Photoshoot Adventure at a Christmas Tree Farm in the Peak District

‘Tis the season for joy, laughter, and the warm glow of holiday lights. As I’m looking ahead to this years Christmas mini sessions, I’m recounting last years unexpected adventure at a Christmas tree farm on the edge of the Peak District. It was a tale of resilience, unpredictability, and the sheer determination to capture the spirit of Christmas. Join me as I relive the past experience of doing a photoshoot at a Christmas tree farm, where the British weather had quite the surprise in store for us…but is rain in November really a surprise?

The Grand Plan

The plan was simple: create an enchanting Christmas photoshoot at a picturesque tree farm, filled with happy families and the aroma of pine needles. We had meticulously scheduled the shoot for a crisp, sunny November day, as per the weather forecast…I even triple checked it before leaving the house. But as we quickly learned, Mother Nature doesn’t always adhere to our plans.

Day 1: Here Comes the…Rain

As the morning of the photoshoot dawned, excitement filled the air. My cameras were ready, my flask of tea filled to the brim, and I was ready to meet the families that were dressed in their holiday best. However, when arriving at the tree farm, my heart sank a little bit. The sunshine that was promised by the app on my phone were in reality grey drizzly clouds. The weather forecast had betrayed us.

The Christmas tree farm, which we had envisioned as the perfect Christmas backdrop for our photos, looked less than inviting, especially to the parents of very young children. Two families had already arrived while I tried calling the remaining families to reschedule. Those two families braved the rain, which started as a soft drizzle but soon became a lot worse. Fortunately, we were still able to capture some beautiful memories for them.

Day 2: The Reschedule

It can, and does happen, that we need to reschedule mini sessions due to the weather. Day 2 saw three families join me at the Christmas tree farm where the weather was grey…but dry. We had a wonderful time running around the trees, playing hide and seek, find trees the same height as us, and yes…even sword fights! One family brought their dog and on the whole, we had a great time despite needing to previously reschedule.

Unpredictability of British Weather

The unpredictability of British weather is a well-known fact, but it had never hit us so hard until these minis. Despite meticulous planning and checking weather forecasts, we learned that sometimes, nature has its own plans. Rainfall can change the entire mood of a photoshoot, making it challenging to capture the warm, festive spirit we were aiming for, but we gave it our best shot!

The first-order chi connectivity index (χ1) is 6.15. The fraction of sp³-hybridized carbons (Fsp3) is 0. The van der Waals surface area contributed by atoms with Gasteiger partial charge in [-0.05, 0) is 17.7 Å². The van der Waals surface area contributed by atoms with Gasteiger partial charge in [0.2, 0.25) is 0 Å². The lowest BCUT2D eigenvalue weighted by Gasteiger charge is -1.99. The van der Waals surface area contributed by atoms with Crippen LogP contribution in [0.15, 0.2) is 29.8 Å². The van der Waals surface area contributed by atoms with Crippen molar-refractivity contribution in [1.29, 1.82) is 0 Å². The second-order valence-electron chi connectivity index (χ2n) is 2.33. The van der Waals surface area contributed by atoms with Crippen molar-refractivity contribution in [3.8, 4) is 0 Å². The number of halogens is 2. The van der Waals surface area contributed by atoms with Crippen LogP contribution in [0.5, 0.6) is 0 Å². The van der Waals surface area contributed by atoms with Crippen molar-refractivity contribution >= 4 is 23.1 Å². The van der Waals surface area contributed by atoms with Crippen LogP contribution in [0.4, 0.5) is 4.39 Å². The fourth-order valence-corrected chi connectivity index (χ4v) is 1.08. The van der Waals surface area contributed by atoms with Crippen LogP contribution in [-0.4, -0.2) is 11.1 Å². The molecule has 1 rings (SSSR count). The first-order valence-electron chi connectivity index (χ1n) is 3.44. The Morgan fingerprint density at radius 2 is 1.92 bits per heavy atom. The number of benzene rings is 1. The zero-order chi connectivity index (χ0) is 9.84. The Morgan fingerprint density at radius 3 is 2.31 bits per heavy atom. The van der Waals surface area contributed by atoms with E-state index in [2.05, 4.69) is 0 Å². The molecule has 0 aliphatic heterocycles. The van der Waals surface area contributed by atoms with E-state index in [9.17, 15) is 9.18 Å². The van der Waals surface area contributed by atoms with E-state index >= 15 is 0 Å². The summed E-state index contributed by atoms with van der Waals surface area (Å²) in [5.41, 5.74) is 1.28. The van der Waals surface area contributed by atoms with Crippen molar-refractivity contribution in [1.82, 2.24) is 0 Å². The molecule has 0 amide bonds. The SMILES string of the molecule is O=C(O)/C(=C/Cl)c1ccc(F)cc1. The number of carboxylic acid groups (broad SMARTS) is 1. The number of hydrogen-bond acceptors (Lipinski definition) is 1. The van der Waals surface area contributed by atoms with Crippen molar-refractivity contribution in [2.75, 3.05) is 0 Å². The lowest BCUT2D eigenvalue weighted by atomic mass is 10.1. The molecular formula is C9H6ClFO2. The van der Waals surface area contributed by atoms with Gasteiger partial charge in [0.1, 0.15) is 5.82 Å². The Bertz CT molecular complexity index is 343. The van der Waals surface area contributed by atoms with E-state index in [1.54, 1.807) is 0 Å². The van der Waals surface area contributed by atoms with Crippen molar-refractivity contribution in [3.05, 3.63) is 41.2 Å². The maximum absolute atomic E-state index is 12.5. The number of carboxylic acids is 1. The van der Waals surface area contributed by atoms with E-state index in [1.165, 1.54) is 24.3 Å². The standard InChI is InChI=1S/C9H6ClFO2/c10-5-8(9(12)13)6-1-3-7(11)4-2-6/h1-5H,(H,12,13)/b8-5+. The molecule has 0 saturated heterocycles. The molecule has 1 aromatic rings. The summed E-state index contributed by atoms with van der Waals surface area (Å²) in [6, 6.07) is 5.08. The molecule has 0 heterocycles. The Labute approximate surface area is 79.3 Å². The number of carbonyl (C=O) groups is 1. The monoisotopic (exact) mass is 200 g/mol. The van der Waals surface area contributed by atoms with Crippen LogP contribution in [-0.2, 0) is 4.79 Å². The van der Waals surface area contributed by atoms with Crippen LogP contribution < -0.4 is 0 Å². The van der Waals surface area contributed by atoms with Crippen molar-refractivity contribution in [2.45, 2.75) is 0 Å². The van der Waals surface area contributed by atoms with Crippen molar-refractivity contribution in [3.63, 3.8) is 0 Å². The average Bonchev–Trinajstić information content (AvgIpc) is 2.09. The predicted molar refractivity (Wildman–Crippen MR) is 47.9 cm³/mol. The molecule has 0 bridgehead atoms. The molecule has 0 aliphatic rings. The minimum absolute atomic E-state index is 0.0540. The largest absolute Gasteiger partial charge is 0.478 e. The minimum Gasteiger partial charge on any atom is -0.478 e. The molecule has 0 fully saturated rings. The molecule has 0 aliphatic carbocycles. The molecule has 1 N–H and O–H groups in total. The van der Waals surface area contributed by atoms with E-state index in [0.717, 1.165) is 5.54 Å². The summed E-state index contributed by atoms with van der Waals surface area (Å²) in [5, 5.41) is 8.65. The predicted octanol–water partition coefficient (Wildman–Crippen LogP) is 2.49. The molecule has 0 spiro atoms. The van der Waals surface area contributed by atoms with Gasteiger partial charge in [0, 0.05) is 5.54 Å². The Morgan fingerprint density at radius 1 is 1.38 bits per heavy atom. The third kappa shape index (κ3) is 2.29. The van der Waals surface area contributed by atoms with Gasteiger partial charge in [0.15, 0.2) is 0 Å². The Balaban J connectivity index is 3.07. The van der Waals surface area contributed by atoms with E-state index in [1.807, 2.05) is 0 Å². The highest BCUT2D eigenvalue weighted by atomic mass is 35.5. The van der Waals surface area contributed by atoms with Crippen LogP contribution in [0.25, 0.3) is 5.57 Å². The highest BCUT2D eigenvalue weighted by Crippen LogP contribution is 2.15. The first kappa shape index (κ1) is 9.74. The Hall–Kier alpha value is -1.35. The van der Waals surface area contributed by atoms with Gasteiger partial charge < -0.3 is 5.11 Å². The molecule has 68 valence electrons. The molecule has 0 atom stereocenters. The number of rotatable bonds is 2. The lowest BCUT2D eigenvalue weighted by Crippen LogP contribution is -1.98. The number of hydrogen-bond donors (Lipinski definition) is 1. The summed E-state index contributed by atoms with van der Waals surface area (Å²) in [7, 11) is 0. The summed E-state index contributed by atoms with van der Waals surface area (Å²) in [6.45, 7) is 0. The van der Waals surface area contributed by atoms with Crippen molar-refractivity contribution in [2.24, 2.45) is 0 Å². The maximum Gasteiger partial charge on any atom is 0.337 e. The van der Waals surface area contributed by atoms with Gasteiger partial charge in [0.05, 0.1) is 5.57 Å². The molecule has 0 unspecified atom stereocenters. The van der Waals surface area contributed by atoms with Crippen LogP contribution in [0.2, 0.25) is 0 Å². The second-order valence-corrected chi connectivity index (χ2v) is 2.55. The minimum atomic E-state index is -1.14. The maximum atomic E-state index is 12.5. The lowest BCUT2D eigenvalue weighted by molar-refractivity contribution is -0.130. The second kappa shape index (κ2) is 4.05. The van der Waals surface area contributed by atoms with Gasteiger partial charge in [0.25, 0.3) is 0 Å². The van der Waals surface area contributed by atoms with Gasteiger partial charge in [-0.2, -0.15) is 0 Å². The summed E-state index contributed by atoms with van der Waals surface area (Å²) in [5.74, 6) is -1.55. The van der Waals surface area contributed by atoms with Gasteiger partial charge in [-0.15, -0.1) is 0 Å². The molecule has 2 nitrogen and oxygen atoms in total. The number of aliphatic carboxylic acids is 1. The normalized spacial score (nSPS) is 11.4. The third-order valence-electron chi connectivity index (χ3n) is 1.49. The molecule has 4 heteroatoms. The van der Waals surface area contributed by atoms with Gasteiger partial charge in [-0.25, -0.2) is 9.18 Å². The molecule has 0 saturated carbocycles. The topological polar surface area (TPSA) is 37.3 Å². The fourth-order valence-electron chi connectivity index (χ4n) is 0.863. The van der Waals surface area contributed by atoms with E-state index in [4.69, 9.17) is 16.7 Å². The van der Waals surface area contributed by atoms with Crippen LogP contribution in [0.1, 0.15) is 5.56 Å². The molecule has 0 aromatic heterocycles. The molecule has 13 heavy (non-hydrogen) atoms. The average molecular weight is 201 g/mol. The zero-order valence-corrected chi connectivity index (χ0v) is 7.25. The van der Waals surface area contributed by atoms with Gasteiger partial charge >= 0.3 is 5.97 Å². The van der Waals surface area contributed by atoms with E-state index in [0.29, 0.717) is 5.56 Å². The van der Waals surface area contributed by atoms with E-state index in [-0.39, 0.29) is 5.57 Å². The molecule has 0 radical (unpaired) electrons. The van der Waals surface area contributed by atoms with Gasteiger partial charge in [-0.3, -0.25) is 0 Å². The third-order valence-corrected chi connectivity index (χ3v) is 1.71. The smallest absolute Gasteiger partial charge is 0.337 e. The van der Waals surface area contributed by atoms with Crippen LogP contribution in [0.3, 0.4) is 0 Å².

Learning from the Experience

After the Christmas tree farm experience, I’ve decided to adapt to the whims of the British climate. Instead of fighting the elements, I’m embracing them by moving the Christmas mini sessions indoors to a studio setting. This will allow us to control the environment and ensure a cosy, dry, and welcoming space. This isn’t to say that I’ll never do minis at a tree farm again, but for now that’s on pause.

Our Christmas photoshoot adventure at the tree farm was a lesson in resilience and adaptability. While the British weather may have dashed our initial plans, it couldn’t dampen our spirits. We learned that sometimes, the best memories are made when you embrace the unexpected and turn challenges into opportunities.

In the future, our Christmas mini sessions will continue to capture the enchantment of the season, but this time, we’ll do it in the cosy, controlled environment of a studio. We may have traded muddy boots for warm, dry spaces, but the documentary style vibes and the joy of the holiday season will remain unchanged.

So, as we gear up for another holiday season, we’re ready to create memories that will last a lifetime, rain or shine. Because in the end, it’s not about the weather; it’s about the love, laughter, and magic of Christmas that I’m privileged to capture through my lens.

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